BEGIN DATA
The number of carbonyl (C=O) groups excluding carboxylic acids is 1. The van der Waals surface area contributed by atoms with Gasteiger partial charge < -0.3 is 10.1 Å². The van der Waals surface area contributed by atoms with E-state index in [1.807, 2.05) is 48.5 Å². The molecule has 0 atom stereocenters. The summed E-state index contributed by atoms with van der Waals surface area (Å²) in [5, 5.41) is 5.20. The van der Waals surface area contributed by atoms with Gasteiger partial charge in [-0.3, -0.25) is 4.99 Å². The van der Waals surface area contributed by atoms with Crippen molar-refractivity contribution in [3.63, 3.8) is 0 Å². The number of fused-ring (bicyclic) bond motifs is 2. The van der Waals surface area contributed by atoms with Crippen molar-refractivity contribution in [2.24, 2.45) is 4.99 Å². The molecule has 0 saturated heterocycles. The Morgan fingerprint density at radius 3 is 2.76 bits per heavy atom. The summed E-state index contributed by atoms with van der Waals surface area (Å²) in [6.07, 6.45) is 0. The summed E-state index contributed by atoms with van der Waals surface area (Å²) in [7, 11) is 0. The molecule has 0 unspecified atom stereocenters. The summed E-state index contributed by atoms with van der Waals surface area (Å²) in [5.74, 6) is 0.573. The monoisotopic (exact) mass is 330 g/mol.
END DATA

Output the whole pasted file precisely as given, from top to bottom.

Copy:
The number of carbonyl (C=O) groups excluding carboxylic acids is 1. The van der Waals surface area contributed by atoms with Gasteiger partial charge < -0.3 is 10.1 Å². The van der Waals surface area contributed by atoms with E-state index in [1.807, 2.05) is 48.5 Å². The molecule has 0 atom stereocenters. The summed E-state index contributed by atoms with van der Waals surface area (Å²) in [5, 5.41) is 5.20. The van der Waals surface area contributed by atoms with Gasteiger partial charge in [-0.3, -0.25) is 4.99 Å². The van der Waals surface area contributed by atoms with Crippen molar-refractivity contribution in [3.63, 3.8) is 0 Å². The number of fused-ring (bicyclic) bond motifs is 2. The van der Waals surface area contributed by atoms with Crippen molar-refractivity contribution in [2.24, 2.45) is 4.99 Å². The molecule has 0 saturated heterocycles. The Morgan fingerprint density at radius 3 is 2.76 bits per heavy atom. The summed E-state index contributed by atoms with van der Waals surface area (Å²) in [6.07, 6.45) is 0. The summed E-state index contributed by atoms with van der Waals surface area (Å²) in [7, 11) is 0. The molecule has 0 unspecified atom stereocenters. The summed E-state index contributed by atoms with van der Waals surface area (Å²) in [5.74, 6) is 0.573. The monoisotopic (exact) mass is 330 g/mol.